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A featured text is one which is recognized as among the most complete and highest quality works on Wikisource. These are prominently displayed on the main page, inviting users to read at their leisure.


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Date Text
2015
January The Russian School of Painting
February Diaries of Court Ladies of Old Japan
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Notes
  1. The Black Cat was originally featured, but this is now a disambiguation page, and featured status has been transferred to Tales (Poe)/The Black Cat.

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"The Russian School of Painting" is a 1916 translation by Avrahm Yarmolinsky of the 1904 book on art by Russian art critic Alexandre Benois (Алекса́ндр Никола́евич Бенуа́).

Written at the end of the Tsarist era, the book covers the history of almost all art in Russia up to the rise of the Soviet Union. Benois was an important artist and art critic of the era from Saint Petersburg, who edited the influential art magazine Mir iskusstva and was scenic director at the Mariinsky Theatre at the time of writing.

Валентин А. Серов - Портрет Николая II (Третьяковская галерея).jpg

THE history of Russian Painting of the Western type begins with Peter the Great. The works of art belonging to Peter's times show almost no trace of the art of old Russia. Only in church painting did the old style persist for any length of time; but it is just this branch of Russian painting that, even before the time of Peter the Great, had already lost its original and traditional character. The Russian icon-painting of the seventeenth century, which had just begun to free itself from the Byzantine canon and to absorb elements of national taste, mainly in the choice of colours and the treatment of ornaments, turns aside at about the middle of the century, and, under the influence of South-Russian and Polish cultures, acquires an unmistakably "German" bent. The Church offered almost no resistance to this current. True it is that the Church sturdily upheld the integrity of Byzantine traditions as far as the outward demands of iconography were concerned, such as: the choice of subject matter, the postures, the grouping and, to some extent, the vestures. Yet the Church was indifferent to the fact that the very type of the saints, under the influence of German engravings, began to assume a sluggish character, and that the style of the icons became broken, flabby, as remote as possible from the stern grandeur of the Byzantine manner. About the age of Peter, and for some time after, this current became even stronger; and in the middle of the eighteenth century it degenerated into a bizarre mixture of the Byzantine pattern with the wild eccentricities of the German rococo. Academicism wiped out the last traces of Byzantinism from Russian iconography, and in the first half of the nineteenth century we find no traces of it. Only in the popular peasant arts and crafts has the ancient ecclesisatic art survived to this very day.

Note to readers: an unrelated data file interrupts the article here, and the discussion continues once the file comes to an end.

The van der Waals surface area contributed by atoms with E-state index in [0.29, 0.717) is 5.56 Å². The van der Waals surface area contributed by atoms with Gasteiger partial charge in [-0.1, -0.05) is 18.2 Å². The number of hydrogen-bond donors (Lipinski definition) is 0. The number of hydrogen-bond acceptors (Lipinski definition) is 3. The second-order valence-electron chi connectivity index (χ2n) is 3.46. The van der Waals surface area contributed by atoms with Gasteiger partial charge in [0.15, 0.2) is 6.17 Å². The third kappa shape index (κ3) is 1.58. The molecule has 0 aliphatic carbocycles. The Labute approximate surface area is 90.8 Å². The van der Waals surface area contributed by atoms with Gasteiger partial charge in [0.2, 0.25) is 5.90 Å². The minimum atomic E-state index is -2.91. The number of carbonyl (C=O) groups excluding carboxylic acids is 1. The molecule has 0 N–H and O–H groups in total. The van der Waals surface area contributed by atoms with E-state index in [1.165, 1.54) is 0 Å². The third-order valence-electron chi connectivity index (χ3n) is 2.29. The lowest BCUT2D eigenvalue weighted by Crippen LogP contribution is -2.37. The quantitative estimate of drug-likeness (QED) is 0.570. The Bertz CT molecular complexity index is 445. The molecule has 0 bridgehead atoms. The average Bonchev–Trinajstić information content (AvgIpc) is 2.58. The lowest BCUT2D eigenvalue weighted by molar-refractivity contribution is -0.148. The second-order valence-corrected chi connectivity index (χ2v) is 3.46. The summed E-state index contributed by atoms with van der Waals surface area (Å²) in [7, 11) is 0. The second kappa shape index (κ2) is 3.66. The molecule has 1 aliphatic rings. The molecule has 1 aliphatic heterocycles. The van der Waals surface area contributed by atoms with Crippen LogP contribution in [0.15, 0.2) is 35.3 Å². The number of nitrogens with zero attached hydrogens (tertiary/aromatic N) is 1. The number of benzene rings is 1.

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Past featured text

"Cinderella, or the Little Glass Slipper" is a fairy tale translated and illustrated by the Dalziel brothers. Published in 1865 by George Routledge and Sons, it embodies a classic folk tale myth-element of unjust oppression before triumphant reward. The still-popular story of Cinderella continues to influence popular culture internationally, lending plot elements, allusions, and tropes to a wide variety of media.

Cinderella 1865 (3).png

There was, many years ago, a gentleman who had a charming lady for his wife. They had one daughter only, who was very dutiful to her parents. But while she was still very young, her mamma died, to the grief of her husband and daughter. After a time, the little girl's papa married another lady. Now this lady was proud and haughty, and had two grown-up daughters as disagreeable as herself; so the poor girl found everything at home changed for the worse.

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Featured March 2010

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